Elihu Vedder may not be a familiar name to conspiracy buffs but some of his art is. Specifically, his mosaics found throughout the Library of Congress, such as this mosaic of the goddess Minerva.

From the exhibit caption:
"Pictured on this mosaic in the arched panel is the Roman Goddess Minerva--guardian of civilization. She is portrayed as the Minerva of Peace, but according to the artist who created her, Elihu Vedder (American painter, 1836–1923), the peace and prosperity that she enjoys was attained only through warfare. A little statue of Nike, a representation of Victory, similar to those erected by ancient Greeks to commemorate their success in battle, stands next to Minerva. The figure is a winged female standing on a globe and holding out a laurel wreath (victory) and palm branch (peace) to the victors.
  • Shield and Helmet: Although Minerva's shield and helmet have been laid upon the ground, the goddess still holds a long, two-headed spear, showing that she never relaxes her vigilance against the enemies of the country that she protects.
  • Scroll: Her attention is directed to an unfolded scroll that she holds in her left hand. On this is written a list of various fields of learning, such as Architecture, Law, Statistics, Sociology, Botany, Biography, Mechanics, Philosophy, Zoology, etc. Minerva is therefore also the Goddess of Learning, an activity that can thrive in a peaceful society.
  • Owl: On Minerva's right is an owl, symbolizing wisdom, perched upon the post of a low parapet.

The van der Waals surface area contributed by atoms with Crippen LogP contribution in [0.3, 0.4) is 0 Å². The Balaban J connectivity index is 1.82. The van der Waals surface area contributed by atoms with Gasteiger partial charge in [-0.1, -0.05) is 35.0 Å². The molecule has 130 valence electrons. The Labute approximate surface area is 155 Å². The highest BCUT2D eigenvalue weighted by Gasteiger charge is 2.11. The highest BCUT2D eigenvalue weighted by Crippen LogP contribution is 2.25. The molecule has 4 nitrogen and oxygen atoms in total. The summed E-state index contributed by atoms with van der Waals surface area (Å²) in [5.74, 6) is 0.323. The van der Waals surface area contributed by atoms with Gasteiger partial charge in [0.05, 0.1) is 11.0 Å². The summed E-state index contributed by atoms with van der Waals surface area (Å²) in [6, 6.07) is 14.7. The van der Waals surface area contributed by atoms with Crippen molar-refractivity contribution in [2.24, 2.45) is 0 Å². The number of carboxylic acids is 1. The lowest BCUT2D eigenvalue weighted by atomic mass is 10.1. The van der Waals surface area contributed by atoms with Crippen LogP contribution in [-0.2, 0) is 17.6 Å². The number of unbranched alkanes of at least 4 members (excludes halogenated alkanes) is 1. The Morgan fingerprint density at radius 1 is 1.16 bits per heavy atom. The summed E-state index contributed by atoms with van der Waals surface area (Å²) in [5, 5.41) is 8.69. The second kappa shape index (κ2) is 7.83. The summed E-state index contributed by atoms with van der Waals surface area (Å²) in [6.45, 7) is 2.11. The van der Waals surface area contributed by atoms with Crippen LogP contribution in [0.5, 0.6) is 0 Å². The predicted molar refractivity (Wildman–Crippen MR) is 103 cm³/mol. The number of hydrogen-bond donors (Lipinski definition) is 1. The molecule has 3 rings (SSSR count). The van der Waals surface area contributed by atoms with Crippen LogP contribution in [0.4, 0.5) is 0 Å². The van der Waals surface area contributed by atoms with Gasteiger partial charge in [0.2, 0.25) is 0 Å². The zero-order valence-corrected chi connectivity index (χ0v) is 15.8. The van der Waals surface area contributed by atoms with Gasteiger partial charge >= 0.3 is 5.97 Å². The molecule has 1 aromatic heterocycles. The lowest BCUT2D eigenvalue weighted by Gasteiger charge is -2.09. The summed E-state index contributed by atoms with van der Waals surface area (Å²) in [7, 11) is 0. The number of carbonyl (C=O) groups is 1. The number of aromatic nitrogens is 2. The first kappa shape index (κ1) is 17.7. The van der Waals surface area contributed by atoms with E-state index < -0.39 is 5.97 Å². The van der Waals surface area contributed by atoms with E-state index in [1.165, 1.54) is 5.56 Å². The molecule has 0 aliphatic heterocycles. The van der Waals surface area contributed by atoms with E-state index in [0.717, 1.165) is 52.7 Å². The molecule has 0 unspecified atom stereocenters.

• Inscription: Beneath the mosaic is an inscription from Horace's Ars Poetica: Nil invita Minerva, quae monumentum aere perennius exegit, and translated as, Not unwilling, Minerva raises a monument more lasting than bronze."
No peace without war? That sounds Orwellian before Orwell. Vedder was also involved in the occult and by some accounts was a member of blavatsky's Theosophic Society. He even named his son Enoch. I'm not one to villainize everyone who has so called occult beliefs, but it does lend some credence to the idea that the artwork in and around Washington D.C. is occult themed and specifically Goddess worship.

You can find a Vedder's complete works here.

Here is a great documentary about the art and architecture of Washington D.C.

Saturday, April 10, 2010

War Against The Machines

It seems inevitable that our interactions with machines will become more and more like our interaction with our fellow humans. We've already begun to make cars that respond to our voices, and our GPS systems respond with a voice of there own. It seems like just a matter of time until we use computers the way they do on the USS Enterprise. The question I want to explore, however, is how long until we're interacting with a computer like Data.

I came across this video and it puts forth the idea that not only is a robot revolution inevitable but that the media is preparing us to accept our new synthetic brothers with open arms. It's not unusual in the world of conspiracy for the "main stream media" to be accused of indoctrination, but this was a new one for me. The real point of interest for me in this video is the robot asking "what will it be like to be shut off?". I can't say that I am able to confirm that this is real or how it is done but it is creepy.

Recently in the news as well Is a robot from Japan that has the most realistic facial features and movement of any robot that has come before.